In the winter of 1928, John Maynard Keynes wrote an essay called “Economic Possibilities for Our Grandchildren,” where Keynes imagined what the world would look like in 100 years.
By 2028, Keynes wrote that we would work about three hours a day, and even those three hours would represent more labor than was actually necessary.
For the first time since his creation man will be faced with his real, his permanent problem—how to use his freedom from pressing economic cares, how to occupy the leisure, which science and compound interest will have won.
He thought that advances in technology would enable us to have more free time than we even knew what to do with.
We’ve made incredible advances since that essay was written, so why are we still working 50-60 hour weeks?
For some reason, our society thinks being busy is a good thing. That somehow if you’re not busy, you’re wasting time and are unproductive.
Do you remember this ad for Cadillac?
It’s one of the worst ads I’ve seen in my life, because it promotes this notion that you’re nothing unless you work yourself your death. What about work-life balance? What about spending quality time with your family?
Unfortunately, technology is hurting our work-life balance.
A study by Ranstad looked at how work-life balance is perceived among U.S. workers and found that technology is blurring the lines.
Because we receive notifications to our phones, we’re expected to be “always on”, which is incredibly dangerous.
It ends up becoming a vicious cycle. Companies see that employees are “always on” and quick to respond, so they start to expect quicker response times and more hours out of employees.
A new normal is created, where if you aren’t checking emails past 7PM you must be a slacker.
Employees often fear retribution for being unavailable or failing to check-in on a constant basis when they’re off the clock.
Up to 45% of employees feel obligated to check-in after business hours or while on vacation, and another 26% feel guilty for using their vacation time, not working from home or if they’re sick.
No one should feel guilty for going on a well-deserved vacation.
This is a major problem, and something that companies need to start proactively managing.
Many companies are starting to become more flexible in their approach to work-life balance, but clear policies still need to be set to avoid fear and burnout.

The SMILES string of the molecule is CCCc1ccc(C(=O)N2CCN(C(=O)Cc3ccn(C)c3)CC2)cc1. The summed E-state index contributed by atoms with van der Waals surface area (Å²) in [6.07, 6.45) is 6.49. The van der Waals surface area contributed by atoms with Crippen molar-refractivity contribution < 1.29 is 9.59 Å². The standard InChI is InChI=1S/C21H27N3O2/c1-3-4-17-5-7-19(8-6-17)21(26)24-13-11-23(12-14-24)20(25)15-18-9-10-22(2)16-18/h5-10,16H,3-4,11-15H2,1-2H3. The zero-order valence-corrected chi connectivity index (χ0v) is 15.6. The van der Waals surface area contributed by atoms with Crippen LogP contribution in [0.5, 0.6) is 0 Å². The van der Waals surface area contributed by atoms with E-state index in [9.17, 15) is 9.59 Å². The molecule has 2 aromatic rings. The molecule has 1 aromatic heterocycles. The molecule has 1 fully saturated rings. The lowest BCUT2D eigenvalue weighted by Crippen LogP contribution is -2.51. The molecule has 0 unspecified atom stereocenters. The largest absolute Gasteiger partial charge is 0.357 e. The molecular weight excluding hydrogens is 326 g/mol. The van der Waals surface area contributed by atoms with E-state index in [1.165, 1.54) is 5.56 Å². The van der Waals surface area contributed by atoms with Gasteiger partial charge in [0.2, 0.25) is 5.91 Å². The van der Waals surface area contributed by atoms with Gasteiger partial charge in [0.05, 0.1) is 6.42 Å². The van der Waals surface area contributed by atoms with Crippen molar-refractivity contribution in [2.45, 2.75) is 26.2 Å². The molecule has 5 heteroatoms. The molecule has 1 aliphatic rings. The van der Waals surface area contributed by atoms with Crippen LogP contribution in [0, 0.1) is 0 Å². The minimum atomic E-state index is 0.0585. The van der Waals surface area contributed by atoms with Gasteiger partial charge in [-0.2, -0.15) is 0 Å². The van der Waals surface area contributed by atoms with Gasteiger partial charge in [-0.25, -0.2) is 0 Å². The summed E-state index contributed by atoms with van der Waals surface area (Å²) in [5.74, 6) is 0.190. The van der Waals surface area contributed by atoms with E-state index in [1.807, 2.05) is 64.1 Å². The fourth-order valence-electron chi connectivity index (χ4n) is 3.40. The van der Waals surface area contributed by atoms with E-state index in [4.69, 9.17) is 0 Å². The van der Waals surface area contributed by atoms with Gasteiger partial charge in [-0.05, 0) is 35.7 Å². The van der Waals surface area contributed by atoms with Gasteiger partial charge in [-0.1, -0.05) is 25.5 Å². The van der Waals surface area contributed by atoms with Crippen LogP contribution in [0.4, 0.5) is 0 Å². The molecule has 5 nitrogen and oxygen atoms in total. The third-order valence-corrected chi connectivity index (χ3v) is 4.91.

Companies Enforcing Work-Life Balance
Luckily, there are a few really smart companies that are taking action to ensure that technology doesn’t get in the way of work-life balance.
More can be done, but what some of these companies are doing is a great start.
In 2011, Volkswagen agreed to stop its Blackberry servers from sending emails to some of its employees when they are off-shift.
They decided that this would be the right thing to do after receiving complaints that staff’s work and home lives were becoming blurred.
The main issue with this is it only covers employees in Germany working under union negotiated contracts.
In 2013, Mercedes-Benz launched an “absence assistant” to delete emails arriving in employees’ inboxes while they are on vacation.
This is a nice idea and helps reinforce that it’s important to unplug and not worry about work while on vacation.
Arianna Huffington’s story is an interesting one.
She has been promoting work-life balance heavily since she fainted from exhaustion a few years ago.
She was trying to balance work and life – she went to visit college campuses with her daughter, while checking her emails whenever she had free time.
When she returned to work, she fainted, hit her head on her desk, broke her cheekbone, and had to get five stitches under her eye.
Naturally, ever since that happened, she’s worked a lot on having a good work-life balance for herself and her employees.
One of the best quotes about work-life balance comes from her.
Because we’re able to work from everywhere, we’re expected to work from everywhere.Arianna Huffington
Like Mercedes, Huffington Post built a tool that lets employees either delete emails or archive them automatically while they’re on vacation.
Japanese retailer Uniqlo said it will offer some of its 10,000 employees the option for a four-day workweek.
The only problem is that workers who opt for a four-day week will put in 10 hours a day and to work some weekends and holidays.
Startups Are The Most Intense
Startups and tech companies seem to embrace the hustle lifestyle more than anyone.
A study by Dr. Michael Freeman was one of the first of its kind to link higher rates of mental health issues to entrepreneurship.
In the startup tech community, depression and even suicide is a problem that’s not talked about often enough.
Austen Heinz, Aaron Swartz, Jody Sherman, Ilya Zhitomirskiy, and many others have taken their lives from the intense pressure that comes with running a tech startup.